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Just when we thought it was all over, Jenny offered me a ride on her Cub. When I had working bikes, I had intended to enter the late September BHR meeting at Cadwell, despite the lack of income, as a birthday present to myself. Jenny was entered for Mallory in early September and offered to share her rides as an alternative birthday present. A lovely gesture, and it would have been churlish to turn the offer down, even though I was very aware that it had not been running right when last used. A bit of work had been done on it, but nothing that had pinned the problem down. At least, if I experienced it first hand, I might be able to help solve the problem.
The bike sailed through scrutineering and noise testing, and went OK for several laps in practice but stuttered towards the end. Was it something overheating? We swapped some electrical components, it started OK for Jenny's first race but soon played up again. We swapped some more bits, checked the carburettor one more time, and it fired up OK again, but what would happen out on the track again?
On Sunday morning I was due to go out for a test session before the first race, which I was due to ride in. Quizzing Jenny on just how the bike felt, the bike seemed to be cutting out intermittently rather than just having a misfire, so when it was reluctant to start a poor connection suggested itself, not that we had not already checked them all. With engines not allowed to be run until the test session was about to start we had to hope for the best; the bike ran OK in the warm up area but cut out completely as soon as I reached the track. Hastily back to the van, my suspicion was now firmly on the on/off switch; Lewis came over to help – it is his bike, after all – and with the aid of some spare electrical connectors that I had brought along, bypassed the switch in time for the race. But the bike was dead – no sign of life at all. Lewis then realised that he had made a mistake in the rush, we swiftly swapped a couple of wires over, and the bike fired up just in time to miss the race...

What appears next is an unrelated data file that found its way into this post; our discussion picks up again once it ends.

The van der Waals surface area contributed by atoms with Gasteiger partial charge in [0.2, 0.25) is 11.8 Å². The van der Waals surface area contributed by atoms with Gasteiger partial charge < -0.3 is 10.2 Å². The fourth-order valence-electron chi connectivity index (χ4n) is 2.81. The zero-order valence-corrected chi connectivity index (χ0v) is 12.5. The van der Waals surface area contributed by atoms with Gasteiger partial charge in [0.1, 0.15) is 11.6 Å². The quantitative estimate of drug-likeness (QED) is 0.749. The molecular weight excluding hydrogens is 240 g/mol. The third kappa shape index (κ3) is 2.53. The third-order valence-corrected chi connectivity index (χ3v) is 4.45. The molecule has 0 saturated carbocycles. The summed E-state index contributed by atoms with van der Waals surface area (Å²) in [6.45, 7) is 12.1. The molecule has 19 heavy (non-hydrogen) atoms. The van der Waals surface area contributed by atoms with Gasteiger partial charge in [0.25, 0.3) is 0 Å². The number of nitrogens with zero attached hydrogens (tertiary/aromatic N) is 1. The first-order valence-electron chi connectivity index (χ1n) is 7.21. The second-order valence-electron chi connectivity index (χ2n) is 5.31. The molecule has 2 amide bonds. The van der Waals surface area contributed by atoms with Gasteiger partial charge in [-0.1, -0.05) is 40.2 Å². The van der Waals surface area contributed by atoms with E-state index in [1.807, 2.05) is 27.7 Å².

So, two races left to go, one for Jenny and one for me. And hurrah! The bike behaved in Jenny's race, but was not keeping up with the two bikes that we hoped it could compete with, and, disappointingly, the lap times were a bit slower than in practice. Oh well, at least it looked as though I would finally get a go on it after two days of playing with it in the intermittent drizzle. At least we were parked close to the cafe so tea supplies were maintained.
Come time for my race, the track was dry, so no concern over tyre performance, they were bound to be fine. I had never ridden this bike before but the warm-up lap confirmed that it felt pretty similar to my own Cub; it featured the same front brake, and stopped just as well. Starting at the back of the grid, I settled in behind one of the bikes we had hoped to beat – the other one edged away. The Cub was not quite as stable as mine in extremis, but on the last lap I was able to close up enough through the Esses to be in out-braking range at the hairpin, and hung on to cross the line a whisker ahead. Second to last instead of last, what a result! More importantly, both I and the chap I was dicing with had really enjoyed ourselves, and my lap times were comparable to my 2011 Mallory times on the Cub. So I am not quite past it yet, but Cubs really can't keep up with the Hondas, some of which are now quite ridiculously fast and dicing with 500's in some races.
And just as this confirmed that it was time to retire the Cub, someone came up and said “I'm going to race a Cub next year, that will be three of us”. Er, well, we shall see...
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